Steve Shulder, EPRI’s subject matter expert on water and steam chemistry addressed chemistry-related damage from flexible operations during Week Four of the CCUG2020 program. Thorough to a fault, most of Shulder’s slides are laden with bullet points, likely summarizing chapters of EPRI reports on the subject. It’s almost impossible to condense the 45-slide deck into useful highlights, so users should both review it and watch the recording on the Power Users website. The presentation is packed with good material for whoever is responsible for plant chemistry.
Two areas worth reviewing here, however, are (1) maintaining sampling and online analyzer systems and (2) plant layup and storage. Keeping the former in top working order is critical because, during operation, “you can’t control what you can’t see,” stressed Shulder.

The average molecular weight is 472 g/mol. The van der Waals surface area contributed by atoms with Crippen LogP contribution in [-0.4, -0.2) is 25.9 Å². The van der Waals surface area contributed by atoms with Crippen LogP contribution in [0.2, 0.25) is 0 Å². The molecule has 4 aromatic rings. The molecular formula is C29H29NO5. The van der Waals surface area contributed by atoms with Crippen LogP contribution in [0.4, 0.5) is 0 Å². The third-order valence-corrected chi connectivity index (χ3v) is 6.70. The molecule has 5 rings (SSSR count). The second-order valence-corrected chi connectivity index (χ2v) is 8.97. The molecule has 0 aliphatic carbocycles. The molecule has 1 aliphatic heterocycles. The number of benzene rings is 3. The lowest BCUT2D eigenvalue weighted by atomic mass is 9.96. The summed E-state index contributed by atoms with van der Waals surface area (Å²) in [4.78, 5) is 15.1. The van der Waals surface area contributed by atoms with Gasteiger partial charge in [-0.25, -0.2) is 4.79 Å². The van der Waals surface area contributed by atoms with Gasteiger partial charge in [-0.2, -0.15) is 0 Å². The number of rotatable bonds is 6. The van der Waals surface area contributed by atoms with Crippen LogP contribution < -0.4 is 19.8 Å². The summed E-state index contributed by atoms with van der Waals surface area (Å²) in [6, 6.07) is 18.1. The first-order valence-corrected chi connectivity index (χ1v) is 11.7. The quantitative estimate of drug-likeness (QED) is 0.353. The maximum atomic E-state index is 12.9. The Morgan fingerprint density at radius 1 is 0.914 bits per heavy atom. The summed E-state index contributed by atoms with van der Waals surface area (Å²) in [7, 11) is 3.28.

Of course, online analyzer systems are also impacted by cycling operations and improper layup. Debris in the water/steam circuits can plug sample lines. Sample lines should be equipped with blowdown lines; lines and analyzers should have de-ionized water flowing through them so they don’t dry out. Other checklist items are shown in Table 1.
The table on best available techniques for layup and protection (Table 2) is a convenient guide organized by plant subsystems and components. Of note as well is a recently developed dehumidified-air system (figure), proven at several combined-cycle plants in the south, which protects the turbine steam path from moisture condensation when offline for long periods. “Deposits cannot lead to pitting without moisture,” Shulder reminded the audience.